Saturday, April 13, 2013

OEMs Aren't Always Right...

OK, the title is obvious. Who hasn't grumbled at the default system settings on a new computer, or immediately uninstalled all the clutter placed on a system by the manufacturer? To me, it's another argument for building (or at least designing) your own systems. But I digress... on to the post.

The dumbest thing I have done in a while is trust that the company that sold a server knew what was best when they set it up. By doing so, I decided to not make any changes to the overall system configuration before passing the "point of no return," where I would have to reinstall the entire system to change things.

I was helping a friend set up a server for his small business. Initially, I was thinking about getting a Windows 2008 server and setting it up as a Domain Controller and file server. When we were looking at systems, Microcenter had a server with SBS 2011 and decent specs for less than their basic Windows 2008 server system, so we decided to go with that. I won't get into the relative merits of SBS vs. other server options here, other than to say that I think that SBS can be a decent choice for a small business depending on their needs. But SBS isn't the problem. The problem is that the people at Microcenter seemed to feel that using RAID 5 was the best configuration for the HDD. After using the system for the better part of a year, I beg to differ.

As per Wikipedia (and everywhere else, but that is where I grabbed the short definition from), RAID, or Redundant Array of Independent Disks, is a storage technology that combines multiple disk drive components into a logical unit. RAID has several different configurations, designated by numbers. At the most basic level (RAID 0), it means that you can have, say, two 500 GB disks and set it up so the system sees it as a single 1TB disk. RAID 1 would take those two disks and provide fault tolerance by setting them up so the system sees a single 500 GB disk, with the data being mirrored on both drives, so if one fails, the system keeps operating and nothing is lost.  RAID 5 requires at least 3 drives, and allows the system to see 2/3 of the space (or more, depending on number of drives) as a single entity while providing fault tolerance in the event of a single drive failure.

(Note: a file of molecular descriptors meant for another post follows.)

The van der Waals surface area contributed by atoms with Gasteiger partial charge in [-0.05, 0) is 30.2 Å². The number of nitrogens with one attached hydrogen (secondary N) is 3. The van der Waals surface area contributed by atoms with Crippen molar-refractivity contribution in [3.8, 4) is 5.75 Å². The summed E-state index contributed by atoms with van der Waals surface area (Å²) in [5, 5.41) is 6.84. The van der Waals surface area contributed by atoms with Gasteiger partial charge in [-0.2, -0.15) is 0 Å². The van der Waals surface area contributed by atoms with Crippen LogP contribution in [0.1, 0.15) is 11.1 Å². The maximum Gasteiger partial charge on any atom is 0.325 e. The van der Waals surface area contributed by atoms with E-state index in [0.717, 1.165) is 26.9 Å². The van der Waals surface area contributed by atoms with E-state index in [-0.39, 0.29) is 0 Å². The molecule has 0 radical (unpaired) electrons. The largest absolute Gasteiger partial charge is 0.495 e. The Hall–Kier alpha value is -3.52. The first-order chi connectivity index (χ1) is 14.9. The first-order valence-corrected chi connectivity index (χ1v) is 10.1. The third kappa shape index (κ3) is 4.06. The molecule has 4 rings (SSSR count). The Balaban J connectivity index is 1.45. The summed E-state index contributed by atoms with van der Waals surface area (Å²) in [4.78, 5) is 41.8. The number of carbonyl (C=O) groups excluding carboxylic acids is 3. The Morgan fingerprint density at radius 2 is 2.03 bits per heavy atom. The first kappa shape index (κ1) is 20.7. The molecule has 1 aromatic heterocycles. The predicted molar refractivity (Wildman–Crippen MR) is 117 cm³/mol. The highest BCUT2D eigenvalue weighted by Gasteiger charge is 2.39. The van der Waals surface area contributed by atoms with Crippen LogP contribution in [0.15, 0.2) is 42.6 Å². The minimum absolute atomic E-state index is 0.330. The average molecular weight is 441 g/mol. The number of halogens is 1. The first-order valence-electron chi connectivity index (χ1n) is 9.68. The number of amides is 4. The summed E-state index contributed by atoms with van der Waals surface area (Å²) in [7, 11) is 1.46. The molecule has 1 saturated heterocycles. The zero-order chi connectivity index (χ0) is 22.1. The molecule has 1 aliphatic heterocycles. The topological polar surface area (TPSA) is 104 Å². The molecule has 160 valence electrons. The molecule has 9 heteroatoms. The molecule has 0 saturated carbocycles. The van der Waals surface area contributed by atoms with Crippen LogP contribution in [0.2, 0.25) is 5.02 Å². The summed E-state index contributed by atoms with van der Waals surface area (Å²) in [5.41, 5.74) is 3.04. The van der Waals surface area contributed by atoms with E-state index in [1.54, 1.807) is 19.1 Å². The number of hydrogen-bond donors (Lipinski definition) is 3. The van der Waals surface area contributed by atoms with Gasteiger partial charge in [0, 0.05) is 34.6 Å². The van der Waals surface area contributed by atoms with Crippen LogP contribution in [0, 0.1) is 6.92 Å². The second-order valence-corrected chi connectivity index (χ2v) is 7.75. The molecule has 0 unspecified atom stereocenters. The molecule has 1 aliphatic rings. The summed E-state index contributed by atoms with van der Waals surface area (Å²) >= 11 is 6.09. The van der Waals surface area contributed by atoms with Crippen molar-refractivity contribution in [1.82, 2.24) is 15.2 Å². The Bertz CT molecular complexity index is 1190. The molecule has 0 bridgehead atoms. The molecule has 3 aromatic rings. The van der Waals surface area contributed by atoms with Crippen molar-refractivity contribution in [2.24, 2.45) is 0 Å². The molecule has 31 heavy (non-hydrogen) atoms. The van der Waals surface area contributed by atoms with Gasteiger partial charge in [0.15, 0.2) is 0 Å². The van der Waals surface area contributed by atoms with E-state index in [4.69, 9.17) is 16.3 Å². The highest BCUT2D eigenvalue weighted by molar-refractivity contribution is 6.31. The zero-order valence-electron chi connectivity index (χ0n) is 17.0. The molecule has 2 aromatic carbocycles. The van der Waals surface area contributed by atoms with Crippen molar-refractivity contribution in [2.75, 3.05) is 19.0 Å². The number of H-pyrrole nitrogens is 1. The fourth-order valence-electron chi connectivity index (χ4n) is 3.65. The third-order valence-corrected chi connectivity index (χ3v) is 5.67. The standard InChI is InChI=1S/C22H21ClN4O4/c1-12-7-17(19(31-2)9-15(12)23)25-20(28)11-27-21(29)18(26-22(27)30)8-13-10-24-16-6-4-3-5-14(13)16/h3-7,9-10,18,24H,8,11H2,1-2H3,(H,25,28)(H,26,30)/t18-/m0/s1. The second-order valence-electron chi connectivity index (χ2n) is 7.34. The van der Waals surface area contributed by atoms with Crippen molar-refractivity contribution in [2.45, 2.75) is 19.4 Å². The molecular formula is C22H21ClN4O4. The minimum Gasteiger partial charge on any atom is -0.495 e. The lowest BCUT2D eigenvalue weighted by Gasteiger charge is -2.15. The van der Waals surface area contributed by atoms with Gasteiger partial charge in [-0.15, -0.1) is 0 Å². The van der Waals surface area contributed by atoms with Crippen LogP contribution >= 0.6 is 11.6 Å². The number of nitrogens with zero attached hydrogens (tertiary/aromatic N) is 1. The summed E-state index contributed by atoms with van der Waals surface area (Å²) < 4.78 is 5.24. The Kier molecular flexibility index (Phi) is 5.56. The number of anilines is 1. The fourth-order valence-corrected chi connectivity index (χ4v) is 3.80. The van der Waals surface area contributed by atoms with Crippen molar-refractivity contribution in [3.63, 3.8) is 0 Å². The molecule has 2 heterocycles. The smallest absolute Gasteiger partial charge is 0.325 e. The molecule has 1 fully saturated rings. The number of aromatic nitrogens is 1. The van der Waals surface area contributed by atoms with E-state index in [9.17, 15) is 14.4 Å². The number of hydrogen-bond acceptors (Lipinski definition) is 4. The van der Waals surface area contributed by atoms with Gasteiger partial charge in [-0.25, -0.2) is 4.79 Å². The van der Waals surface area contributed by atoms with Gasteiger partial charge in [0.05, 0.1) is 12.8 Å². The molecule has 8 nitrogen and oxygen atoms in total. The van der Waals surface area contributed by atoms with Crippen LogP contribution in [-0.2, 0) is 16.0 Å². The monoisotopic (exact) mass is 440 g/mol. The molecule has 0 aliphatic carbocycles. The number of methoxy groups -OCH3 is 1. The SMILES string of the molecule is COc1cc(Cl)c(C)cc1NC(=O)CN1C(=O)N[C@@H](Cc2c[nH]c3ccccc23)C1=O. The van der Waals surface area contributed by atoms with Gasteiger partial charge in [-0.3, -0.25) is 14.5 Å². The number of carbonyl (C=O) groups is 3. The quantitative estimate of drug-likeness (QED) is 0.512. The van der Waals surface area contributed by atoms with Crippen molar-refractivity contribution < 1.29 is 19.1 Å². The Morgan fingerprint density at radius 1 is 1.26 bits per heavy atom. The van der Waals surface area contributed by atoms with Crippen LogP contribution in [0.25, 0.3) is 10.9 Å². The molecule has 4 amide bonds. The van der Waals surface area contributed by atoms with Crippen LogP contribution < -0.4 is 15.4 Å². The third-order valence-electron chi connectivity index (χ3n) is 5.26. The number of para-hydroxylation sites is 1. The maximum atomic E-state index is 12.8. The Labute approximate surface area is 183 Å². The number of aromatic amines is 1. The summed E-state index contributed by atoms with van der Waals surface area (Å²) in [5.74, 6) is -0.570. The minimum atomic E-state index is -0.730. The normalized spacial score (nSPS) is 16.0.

While RAID 5 sounds great on paper, in practice, it can be painfully slow. This is because writes can  require several operations to calculate the parity bits used for fault tolerance. For small writes, this can use significant amounts of disk activity, reducing system performance. In some instances, this is fine, but with SBS, this lag it can be really noticeable - especially when trying to do things like perform maintenance that involves a lot of writes to the disk.

So now I am stuck as the part-time IT guy for a company that has a server that performs OK for the mundane day-to-day stuff (DNS server, file server, etc.), but takes forever when I actually need to do maintenance. I should have done what I briefly thought about doing during setup  - pull one drive to keep as a replacement in case of failure, and set the other two up in a RAID 1 configuration. Instead I believed that the people at Microcenter knew what they were doing, and that the RAID 5 was the best. And I can't change it unless I want to rebuild the system or try to figure out the best way to clone, shrink, and restore partitions. Since the system works fine for day-to-day, instead I have decided to grin and bear it, with each maintenance period serving as a reminder to do my research and follow my instincts as I move forward.

Do you have any experiences where you trusted the OEM when you shouldn't have? Let me know in the comments.

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